What is Independent Contractor Status?

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  • Written By: Malcolm Tatum
  • Edited By: Bronwyn Harris
  • Last Modified Date: 08 October 2019
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Independent contractor status is a type of contractual and tax status that defines the working relationship between a provider and a client. This type of status is different from that of an employee who works full- or part-time for an employer in exchange for salary, wages, and some type of benefit packages. The actual definition of an independent contractor and the awarding of that status varies somewhat from one country to the next, although tax laws in most nations would include qualifications that clearly are outside the scope of an employee/employer arrangement.

One of the key characteristics of an independent contractor status is that the contractor is not identified as an employee of the client. Instead, the two parties enter into an agreement that defines the type of services that the contractor will provide, in exchange for some type of compensation. The contract may be open-ended, meaning that the relationship will continue for as long as both parties choose to do business. At other times, the contract may include a specific end date, with options to renew provided both parties are open to doing so.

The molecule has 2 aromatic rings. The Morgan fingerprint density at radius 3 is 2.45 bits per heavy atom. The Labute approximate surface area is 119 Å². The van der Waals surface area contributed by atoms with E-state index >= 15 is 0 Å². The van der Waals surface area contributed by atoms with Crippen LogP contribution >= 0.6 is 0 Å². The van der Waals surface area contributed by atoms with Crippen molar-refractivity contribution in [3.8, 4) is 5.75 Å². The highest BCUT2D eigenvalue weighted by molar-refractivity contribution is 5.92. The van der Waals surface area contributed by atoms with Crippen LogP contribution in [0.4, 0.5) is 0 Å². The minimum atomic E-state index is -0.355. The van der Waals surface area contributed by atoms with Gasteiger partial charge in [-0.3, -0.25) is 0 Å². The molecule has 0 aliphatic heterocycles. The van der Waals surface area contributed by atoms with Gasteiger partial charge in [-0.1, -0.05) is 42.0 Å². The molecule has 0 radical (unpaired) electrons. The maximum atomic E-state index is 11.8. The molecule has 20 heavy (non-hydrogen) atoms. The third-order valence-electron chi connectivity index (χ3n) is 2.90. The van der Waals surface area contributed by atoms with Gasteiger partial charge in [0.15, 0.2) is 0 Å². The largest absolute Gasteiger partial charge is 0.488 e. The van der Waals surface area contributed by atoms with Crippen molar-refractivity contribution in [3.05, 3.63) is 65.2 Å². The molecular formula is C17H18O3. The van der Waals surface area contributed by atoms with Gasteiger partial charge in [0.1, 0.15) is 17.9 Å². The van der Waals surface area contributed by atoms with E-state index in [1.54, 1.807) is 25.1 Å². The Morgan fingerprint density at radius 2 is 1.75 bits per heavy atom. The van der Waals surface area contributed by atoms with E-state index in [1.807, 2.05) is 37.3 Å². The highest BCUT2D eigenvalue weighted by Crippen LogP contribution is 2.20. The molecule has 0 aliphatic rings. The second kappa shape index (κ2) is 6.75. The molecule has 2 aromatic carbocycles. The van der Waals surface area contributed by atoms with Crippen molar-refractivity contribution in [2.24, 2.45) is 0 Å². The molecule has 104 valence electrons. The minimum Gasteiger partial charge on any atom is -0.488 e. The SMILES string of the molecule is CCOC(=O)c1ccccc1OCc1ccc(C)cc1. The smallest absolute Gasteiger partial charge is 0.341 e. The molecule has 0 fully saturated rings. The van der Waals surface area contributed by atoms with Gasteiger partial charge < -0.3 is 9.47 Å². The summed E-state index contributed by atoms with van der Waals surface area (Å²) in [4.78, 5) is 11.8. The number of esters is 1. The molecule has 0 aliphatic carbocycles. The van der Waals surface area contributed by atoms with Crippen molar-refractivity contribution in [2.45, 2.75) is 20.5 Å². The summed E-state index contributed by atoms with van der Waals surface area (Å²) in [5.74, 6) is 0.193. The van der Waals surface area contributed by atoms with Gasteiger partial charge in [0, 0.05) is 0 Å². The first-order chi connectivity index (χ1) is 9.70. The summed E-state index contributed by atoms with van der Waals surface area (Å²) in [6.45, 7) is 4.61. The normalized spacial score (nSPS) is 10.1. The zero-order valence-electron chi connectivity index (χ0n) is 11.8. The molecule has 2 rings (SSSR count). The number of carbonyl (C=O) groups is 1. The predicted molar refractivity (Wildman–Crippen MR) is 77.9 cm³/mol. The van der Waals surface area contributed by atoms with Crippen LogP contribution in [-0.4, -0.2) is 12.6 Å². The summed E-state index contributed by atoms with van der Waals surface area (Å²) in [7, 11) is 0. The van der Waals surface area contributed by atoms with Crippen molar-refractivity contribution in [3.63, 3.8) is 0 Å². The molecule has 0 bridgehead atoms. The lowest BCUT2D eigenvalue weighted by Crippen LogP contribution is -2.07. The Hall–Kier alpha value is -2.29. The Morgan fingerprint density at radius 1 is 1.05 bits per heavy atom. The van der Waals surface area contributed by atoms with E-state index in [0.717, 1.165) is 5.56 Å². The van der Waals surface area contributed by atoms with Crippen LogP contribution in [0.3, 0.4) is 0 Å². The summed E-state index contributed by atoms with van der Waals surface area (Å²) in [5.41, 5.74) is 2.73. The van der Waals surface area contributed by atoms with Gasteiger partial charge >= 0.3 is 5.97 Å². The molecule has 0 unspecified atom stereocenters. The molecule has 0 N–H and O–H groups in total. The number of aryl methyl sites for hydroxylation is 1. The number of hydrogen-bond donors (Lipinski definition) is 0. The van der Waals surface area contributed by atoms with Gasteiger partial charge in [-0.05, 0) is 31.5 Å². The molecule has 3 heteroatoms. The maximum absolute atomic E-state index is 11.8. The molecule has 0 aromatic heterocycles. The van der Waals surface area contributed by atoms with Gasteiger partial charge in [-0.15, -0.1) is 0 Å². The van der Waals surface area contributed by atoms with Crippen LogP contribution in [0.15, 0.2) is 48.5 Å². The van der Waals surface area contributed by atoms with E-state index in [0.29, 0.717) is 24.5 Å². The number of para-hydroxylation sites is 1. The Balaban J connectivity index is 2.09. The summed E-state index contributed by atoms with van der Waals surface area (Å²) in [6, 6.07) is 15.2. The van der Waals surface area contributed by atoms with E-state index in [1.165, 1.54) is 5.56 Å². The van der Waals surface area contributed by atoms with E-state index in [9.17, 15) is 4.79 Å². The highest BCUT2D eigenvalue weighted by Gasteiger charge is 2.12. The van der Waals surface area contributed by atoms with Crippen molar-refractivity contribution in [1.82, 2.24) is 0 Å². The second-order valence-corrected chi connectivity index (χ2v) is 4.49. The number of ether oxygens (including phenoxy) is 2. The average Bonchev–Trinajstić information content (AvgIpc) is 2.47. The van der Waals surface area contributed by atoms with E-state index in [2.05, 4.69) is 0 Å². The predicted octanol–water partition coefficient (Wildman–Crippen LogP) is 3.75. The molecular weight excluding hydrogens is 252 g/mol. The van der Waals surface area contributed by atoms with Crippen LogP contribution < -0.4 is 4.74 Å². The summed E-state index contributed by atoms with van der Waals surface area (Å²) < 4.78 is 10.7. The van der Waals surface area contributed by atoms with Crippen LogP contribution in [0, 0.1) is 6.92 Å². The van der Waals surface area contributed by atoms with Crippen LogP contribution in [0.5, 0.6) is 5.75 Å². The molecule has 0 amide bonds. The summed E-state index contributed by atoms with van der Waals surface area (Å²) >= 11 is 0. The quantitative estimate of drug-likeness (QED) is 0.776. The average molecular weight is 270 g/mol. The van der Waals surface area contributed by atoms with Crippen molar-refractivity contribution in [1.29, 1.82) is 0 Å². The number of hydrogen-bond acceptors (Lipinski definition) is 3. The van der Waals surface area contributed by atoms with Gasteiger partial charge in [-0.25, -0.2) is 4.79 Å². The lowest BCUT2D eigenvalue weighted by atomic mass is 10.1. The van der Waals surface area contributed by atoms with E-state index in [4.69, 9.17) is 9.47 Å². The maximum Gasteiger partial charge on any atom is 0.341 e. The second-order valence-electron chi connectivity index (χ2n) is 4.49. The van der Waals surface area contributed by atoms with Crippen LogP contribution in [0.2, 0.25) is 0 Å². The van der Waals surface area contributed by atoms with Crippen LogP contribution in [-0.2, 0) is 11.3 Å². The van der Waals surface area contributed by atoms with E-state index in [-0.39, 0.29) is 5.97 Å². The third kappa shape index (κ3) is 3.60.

Typically, independent contractor status is reserved for people who are considered by tax agencies to be self-employed. This distinction from full- and part-time employees is very important, especially in countries that utilize different tables to calculate self-employment taxes. Tax agencies will set the exact criteria that must be met to qualify for this status, and the contractor is considered responsible for properly calculating tax deductions and reporting income directly to the appropriate agency. This is in contrast to an employee status, in which the employer is responsible for reporting wages, salary, and commissions to tax agencies, along with arranging the withholding and forwarding tax payments on behalf of the employee.

In effect, independent contractor status provides recognition that the individual is not an employee of any company or organization, but rather provides services to different entities in exchange for compensation agreed upon between the two parties involved. An independent contractor will often make use of his or her own equipment and materials in order to fulfill obligations to a client, is responsible for managing the tax withholding and reporting, and in effect functions as a separate entity or business. In addition, someone with independent contractor status is free to work with several clients at any given time, provided there is no conflict of interest between any of the current roster of clients.


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